Interspecies Knowledge Transfer for Facial Keypoint Detection
Main idea. (a) Directly finetuning a human keypoint detector to horses can be suboptimal, since horses and humans have very different shapes and appearances. (b) By warping a horse to have a more human-like shape, the pre-trained human keypoint detector can more easily adapt to the horse’s appearance.
Presenting in CVPR 2017
We present a method for localizing facial keypoints on animals by transferring knowledge gained from human faces. Instead of directly finetuning a network trained to detect keypoints in human faces to animal faces (which is sub-optimal since human and animal faces can look quite different), we propose to first adapt the animal images to the pre-trained human detection network by correcting for the differences in animal and human face shape. We first find the nearest human neighbors for each animal image using an unsupervised shape matching method. We use these matches to train a thin plate spline warping network to warp each animal face to look more human-like. The warping network is then jointly finetuned with a pre-trained human facial keypoint detection network using an animal dataset. We demonstrate state-of-the-art results on both horse and sheep facial keypoint detection, and significant improvement over simple finetuning, especially when training data is scarce. Additionally, we present a new dataset with 3717 images with horse face and facial keypoint annotations.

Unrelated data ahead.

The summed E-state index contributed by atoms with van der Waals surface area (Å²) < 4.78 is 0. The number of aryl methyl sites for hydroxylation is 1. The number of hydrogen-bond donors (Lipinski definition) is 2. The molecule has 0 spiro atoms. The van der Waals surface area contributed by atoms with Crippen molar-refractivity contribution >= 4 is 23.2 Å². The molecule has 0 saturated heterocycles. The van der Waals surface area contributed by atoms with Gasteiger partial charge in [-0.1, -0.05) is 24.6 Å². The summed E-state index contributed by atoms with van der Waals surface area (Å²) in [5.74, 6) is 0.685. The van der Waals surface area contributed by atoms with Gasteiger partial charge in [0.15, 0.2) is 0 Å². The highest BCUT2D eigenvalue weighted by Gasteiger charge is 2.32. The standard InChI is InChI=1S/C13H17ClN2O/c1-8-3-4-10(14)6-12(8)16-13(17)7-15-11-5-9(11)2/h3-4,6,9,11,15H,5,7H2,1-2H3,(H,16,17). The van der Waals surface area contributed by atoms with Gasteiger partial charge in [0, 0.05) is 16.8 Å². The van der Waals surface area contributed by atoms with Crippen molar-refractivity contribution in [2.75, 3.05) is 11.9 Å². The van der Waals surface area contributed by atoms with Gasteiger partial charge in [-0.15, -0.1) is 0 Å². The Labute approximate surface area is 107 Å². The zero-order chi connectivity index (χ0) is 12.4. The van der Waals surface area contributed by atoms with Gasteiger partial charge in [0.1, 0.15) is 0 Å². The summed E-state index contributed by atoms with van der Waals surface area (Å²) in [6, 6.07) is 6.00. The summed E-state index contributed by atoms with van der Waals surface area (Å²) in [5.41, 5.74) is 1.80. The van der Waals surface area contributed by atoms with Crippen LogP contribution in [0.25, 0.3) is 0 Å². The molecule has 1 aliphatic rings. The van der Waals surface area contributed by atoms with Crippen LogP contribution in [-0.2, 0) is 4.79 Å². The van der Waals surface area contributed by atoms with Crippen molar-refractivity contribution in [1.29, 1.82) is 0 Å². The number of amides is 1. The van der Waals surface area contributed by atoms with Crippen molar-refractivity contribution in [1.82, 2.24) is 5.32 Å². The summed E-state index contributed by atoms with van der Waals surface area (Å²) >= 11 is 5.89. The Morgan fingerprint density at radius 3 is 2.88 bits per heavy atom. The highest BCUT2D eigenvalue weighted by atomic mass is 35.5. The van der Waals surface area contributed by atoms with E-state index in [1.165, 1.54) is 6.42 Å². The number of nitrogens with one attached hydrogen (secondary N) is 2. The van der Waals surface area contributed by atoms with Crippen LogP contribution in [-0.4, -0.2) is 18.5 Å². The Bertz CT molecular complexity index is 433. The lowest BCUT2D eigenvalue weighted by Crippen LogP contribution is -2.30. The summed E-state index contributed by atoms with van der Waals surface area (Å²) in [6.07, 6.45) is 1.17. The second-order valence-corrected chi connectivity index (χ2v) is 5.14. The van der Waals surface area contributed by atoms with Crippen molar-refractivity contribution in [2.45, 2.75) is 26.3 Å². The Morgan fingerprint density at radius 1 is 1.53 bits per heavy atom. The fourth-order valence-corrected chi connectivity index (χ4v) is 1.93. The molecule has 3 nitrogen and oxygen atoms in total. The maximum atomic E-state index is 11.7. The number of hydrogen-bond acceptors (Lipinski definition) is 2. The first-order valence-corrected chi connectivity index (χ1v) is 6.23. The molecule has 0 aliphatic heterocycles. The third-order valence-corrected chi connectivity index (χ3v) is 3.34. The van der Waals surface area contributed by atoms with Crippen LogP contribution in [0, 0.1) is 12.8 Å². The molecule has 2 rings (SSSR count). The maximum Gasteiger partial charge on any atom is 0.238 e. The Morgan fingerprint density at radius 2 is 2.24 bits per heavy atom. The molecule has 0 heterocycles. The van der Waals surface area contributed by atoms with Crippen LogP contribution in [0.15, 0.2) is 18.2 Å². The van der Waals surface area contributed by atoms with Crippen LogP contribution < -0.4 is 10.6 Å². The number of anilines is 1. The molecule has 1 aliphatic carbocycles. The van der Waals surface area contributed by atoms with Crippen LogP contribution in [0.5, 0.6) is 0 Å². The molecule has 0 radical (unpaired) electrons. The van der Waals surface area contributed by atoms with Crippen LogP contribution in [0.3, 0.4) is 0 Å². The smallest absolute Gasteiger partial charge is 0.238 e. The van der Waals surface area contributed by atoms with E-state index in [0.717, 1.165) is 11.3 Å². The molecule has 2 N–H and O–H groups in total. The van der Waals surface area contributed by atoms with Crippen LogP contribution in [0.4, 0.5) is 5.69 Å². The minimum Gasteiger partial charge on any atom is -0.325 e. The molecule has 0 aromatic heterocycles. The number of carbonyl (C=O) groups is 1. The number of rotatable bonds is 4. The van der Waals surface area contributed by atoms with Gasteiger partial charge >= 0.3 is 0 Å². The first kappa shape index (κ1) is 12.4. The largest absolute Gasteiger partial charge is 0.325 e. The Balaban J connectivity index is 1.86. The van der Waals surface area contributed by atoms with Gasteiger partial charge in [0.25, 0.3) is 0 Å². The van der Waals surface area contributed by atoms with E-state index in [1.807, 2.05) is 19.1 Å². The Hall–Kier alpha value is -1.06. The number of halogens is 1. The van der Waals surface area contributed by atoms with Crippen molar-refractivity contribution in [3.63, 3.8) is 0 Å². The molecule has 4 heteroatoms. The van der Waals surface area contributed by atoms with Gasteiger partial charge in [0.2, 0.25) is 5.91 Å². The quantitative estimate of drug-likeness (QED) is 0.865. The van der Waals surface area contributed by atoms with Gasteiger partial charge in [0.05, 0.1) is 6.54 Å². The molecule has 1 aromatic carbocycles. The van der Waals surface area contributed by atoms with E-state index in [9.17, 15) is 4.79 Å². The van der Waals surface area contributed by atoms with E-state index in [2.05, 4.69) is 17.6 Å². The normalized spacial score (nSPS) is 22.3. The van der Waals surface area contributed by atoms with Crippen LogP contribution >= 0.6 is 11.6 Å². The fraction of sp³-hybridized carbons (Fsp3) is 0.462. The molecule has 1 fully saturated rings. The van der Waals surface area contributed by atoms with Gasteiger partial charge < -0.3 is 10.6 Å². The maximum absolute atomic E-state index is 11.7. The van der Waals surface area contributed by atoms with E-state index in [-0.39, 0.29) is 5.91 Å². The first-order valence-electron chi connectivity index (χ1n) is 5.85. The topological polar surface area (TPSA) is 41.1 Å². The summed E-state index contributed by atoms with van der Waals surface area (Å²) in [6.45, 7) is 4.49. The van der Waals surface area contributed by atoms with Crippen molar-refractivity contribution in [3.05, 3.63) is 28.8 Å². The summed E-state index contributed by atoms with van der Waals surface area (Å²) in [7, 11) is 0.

- Maheen Rashid, Xiuye Gu, Yong Jae Lee
- Interspecies Knowledge Transfer for Facial Keypoint Detection
- CVPR 2017
- [Show BibTex]
Data and Code are available here
This work was supported in part by a gift from the Swedish University of Agricultural Sciences and GPUs donated by NVIDIA.